Marketing—Suzy needs to increase her social media presence as a “destination wedding photographer” and build relationships with potential partners around the world.  She also needs to reach potential bookings through her past clients; the wedding industry relies heavily on word-of-mouth referrals so Suzy wants to maximize this opportunity.  To quantify:

  • Increase Facebook  page followers to 2000; Twitter to 5000 by mid-year through active engagement and promotions. 
  • Create an innovative, never-before-seen marketing piece to direct mail to potential vendor contacts world-wide.  Follow up with email campaign and social media connects. Phase 1 of campaign should be ready for March 1 mailing.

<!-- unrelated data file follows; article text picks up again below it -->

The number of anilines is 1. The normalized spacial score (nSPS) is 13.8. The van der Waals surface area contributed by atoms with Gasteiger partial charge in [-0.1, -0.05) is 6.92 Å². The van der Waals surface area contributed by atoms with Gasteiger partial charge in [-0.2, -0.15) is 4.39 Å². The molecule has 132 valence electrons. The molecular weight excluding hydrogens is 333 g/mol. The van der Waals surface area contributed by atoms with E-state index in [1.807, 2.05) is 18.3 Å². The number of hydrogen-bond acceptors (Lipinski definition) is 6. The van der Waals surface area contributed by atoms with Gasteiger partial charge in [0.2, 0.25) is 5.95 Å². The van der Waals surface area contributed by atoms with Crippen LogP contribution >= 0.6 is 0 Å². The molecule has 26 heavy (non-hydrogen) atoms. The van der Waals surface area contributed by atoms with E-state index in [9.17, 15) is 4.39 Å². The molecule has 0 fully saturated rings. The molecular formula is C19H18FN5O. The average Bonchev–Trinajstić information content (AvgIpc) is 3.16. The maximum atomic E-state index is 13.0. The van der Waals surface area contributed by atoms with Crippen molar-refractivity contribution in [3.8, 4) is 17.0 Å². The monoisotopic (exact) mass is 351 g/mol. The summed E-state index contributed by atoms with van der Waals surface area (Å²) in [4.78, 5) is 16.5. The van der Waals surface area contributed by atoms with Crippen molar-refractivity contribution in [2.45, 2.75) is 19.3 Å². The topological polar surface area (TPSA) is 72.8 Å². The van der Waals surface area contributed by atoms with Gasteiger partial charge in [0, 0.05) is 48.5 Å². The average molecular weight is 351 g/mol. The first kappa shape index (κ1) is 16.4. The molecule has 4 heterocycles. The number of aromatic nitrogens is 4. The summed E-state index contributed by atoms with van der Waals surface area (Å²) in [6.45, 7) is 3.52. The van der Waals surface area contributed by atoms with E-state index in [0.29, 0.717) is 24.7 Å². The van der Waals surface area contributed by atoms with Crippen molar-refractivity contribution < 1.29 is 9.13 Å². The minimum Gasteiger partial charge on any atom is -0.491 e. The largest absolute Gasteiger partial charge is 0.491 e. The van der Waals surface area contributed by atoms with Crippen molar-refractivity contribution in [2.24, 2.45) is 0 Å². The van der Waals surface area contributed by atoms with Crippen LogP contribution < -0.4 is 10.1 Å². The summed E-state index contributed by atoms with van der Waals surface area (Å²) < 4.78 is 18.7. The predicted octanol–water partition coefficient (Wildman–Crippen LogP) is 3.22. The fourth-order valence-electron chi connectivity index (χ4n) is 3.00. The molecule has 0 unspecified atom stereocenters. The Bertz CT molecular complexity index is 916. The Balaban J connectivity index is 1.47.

• Create a referral promotion to increase word-of-mouth:  offer a special anniversary session for any referral, or partner with vendor to sponsor a trip giveaway/promotion for referral bookings.   Have promotion in place for mid-year launch.

This is a simplified example, but hopefully it gets you thinking about how you can break down your business goals and make it happen!

4. Put it into action.